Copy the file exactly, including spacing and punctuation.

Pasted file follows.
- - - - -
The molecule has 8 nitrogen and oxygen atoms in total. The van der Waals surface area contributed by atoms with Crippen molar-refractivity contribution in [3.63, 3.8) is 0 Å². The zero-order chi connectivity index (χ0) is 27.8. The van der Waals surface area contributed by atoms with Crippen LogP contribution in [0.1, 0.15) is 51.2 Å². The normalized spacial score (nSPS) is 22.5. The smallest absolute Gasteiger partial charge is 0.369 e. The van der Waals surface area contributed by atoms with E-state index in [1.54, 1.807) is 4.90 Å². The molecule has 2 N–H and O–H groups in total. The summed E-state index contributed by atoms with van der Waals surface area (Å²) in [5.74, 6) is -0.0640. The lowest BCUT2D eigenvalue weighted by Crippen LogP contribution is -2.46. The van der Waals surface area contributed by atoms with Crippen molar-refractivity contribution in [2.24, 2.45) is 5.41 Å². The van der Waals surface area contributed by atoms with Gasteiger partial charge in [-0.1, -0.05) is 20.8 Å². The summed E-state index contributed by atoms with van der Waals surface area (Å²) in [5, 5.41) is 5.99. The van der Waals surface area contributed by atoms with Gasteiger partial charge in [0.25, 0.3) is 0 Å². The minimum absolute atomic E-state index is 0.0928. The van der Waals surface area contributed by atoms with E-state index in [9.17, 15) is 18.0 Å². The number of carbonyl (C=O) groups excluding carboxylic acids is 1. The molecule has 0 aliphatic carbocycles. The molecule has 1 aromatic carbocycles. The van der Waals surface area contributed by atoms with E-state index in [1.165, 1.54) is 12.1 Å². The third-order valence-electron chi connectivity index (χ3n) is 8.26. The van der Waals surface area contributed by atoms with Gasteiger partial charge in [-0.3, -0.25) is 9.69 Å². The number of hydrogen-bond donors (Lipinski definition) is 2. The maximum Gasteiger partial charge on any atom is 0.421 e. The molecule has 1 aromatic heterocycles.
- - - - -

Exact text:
The molecule has 8 nitrogen and oxygen atoms in total. The van der Waals surface area contributed by atoms with Crippen molar-refractivity contribution in [3.63, 3.8) is 0 Å². The zero-order chi connectivity index (χ0) is 27.8. The van der Waals surface area contributed by atoms with Crippen LogP contribution in [0.1, 0.15) is 51.2 Å². The normalized spacial score (nSPS) is 22.5. The smallest absolute Gasteiger partial charge is 0.369 e. The van der Waals surface area contributed by atoms with E-state index in [1.54, 1.807) is 4.90 Å². The molecule has 2 N–H and O–H groups in total. The summed E-state index contributed by atoms with van der Waals surface area (Å²) in [5.74, 6) is -0.0640. The lowest BCUT2D eigenvalue weighted by Crippen LogP contribution is -2.46. The van der Waals surface area contributed by atoms with Crippen molar-refractivity contribution in [2.24, 2.45) is 5.41 Å². The van der Waals surface area contributed by atoms with Gasteiger partial charge in [-0.1, -0.05) is 20.8 Å². The summed E-state index contributed by atoms with van der Waals surface area (Å²) in [5, 5.41) is 5.99. The van der Waals surface area contributed by atoms with Gasteiger partial charge in [0.25, 0.3) is 0 Å². The minimum absolute atomic E-state index is 0.0928. The van der Waals surface area contributed by atoms with E-state index in [9.17, 15) is 18.0 Å². The number of carbonyl (C=O) groups excluding carboxylic acids is 1. The molecule has 0 aliphatic carbocycles. The molecule has 1 aromatic carbocycles. The van der Waals surface area contributed by atoms with E-state index in [1.165, 1.54) is 12.1 Å². The third-order valence-electron chi connectivity index (χ3n) is 8.26. The van der Waals surface area contributed by atoms with Gasteiger partial charge in [-0.3, -0.25) is 9.69 Å². The number of hydrogen-bond donors (Lipinski definition) is 2. The maximum Gasteiger partial charge on any atom is 0.421 e. The molecule has 1 aromatic heterocycles.